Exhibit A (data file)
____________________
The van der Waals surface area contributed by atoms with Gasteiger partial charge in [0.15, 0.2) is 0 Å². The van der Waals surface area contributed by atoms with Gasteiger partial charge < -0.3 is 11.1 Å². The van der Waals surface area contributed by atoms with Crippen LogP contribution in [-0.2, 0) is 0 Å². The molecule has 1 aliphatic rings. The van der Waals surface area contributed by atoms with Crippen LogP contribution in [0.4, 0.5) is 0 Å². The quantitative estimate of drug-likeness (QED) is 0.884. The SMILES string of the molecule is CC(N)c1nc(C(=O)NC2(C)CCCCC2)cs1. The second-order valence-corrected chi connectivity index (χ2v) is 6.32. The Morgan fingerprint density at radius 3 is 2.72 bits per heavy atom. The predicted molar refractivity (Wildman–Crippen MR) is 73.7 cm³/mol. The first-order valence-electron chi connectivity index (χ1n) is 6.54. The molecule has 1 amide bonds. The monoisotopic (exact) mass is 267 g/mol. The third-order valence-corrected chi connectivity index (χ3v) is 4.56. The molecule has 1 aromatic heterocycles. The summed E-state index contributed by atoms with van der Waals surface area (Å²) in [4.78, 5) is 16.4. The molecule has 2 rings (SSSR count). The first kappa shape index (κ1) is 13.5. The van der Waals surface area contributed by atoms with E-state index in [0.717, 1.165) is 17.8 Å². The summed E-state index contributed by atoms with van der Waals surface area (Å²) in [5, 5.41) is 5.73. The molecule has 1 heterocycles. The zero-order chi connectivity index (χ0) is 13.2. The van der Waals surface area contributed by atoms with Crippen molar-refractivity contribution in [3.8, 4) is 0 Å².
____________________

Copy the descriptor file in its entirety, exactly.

The van der Waals surface area contributed by atoms with Gasteiger partial charge in [0.15, 0.2) is 0 Å². The van der Waals surface area contributed by atoms with Gasteiger partial charge < -0.3 is 11.1 Å². The van der Waals surface area contributed by atoms with Crippen LogP contribution in [-0.2, 0) is 0 Å². The molecule has 1 aliphatic rings. The van der Waals surface area contributed by atoms with Crippen LogP contribution in [0.4, 0.5) is 0 Å². The quantitative estimate of drug-likeness (QED) is 0.884. The SMILES string of the molecule is CC(N)c1nc(C(=O)NC2(C)CCCCC2)cs1. The second-order valence-corrected chi connectivity index (χ2v) is 6.32. The Morgan fingerprint density at radius 3 is 2.72 bits per heavy atom. The predicted molar refractivity (Wildman–Crippen MR) is 73.7 cm³/mol. The first-order valence-electron chi connectivity index (χ1n) is 6.54. The molecule has 1 amide bonds. The monoisotopic (exact) mass is 267 g/mol. The third-order valence-corrected chi connectivity index (χ3v) is 4.56. The molecule has 1 aromatic heterocycles. The summed E-state index contributed by atoms with van der Waals surface area (Å²) in [4.78, 5) is 16.4. The molecule has 2 rings (SSSR count). The first kappa shape index (κ1) is 13.5. The van der Waals surface area contributed by atoms with E-state index in [0.717, 1.165) is 17.8 Å². The summed E-state index contributed by atoms with van der Waals surface area (Å²) in [5, 5.41) is 5.73. The molecule has 1 heterocycles. The zero-order chi connectivity index (χ0) is 13.2. The van der Waals surface area contributed by atoms with Crippen molar-refractivity contribution in [3.8, 4) is 0 Å².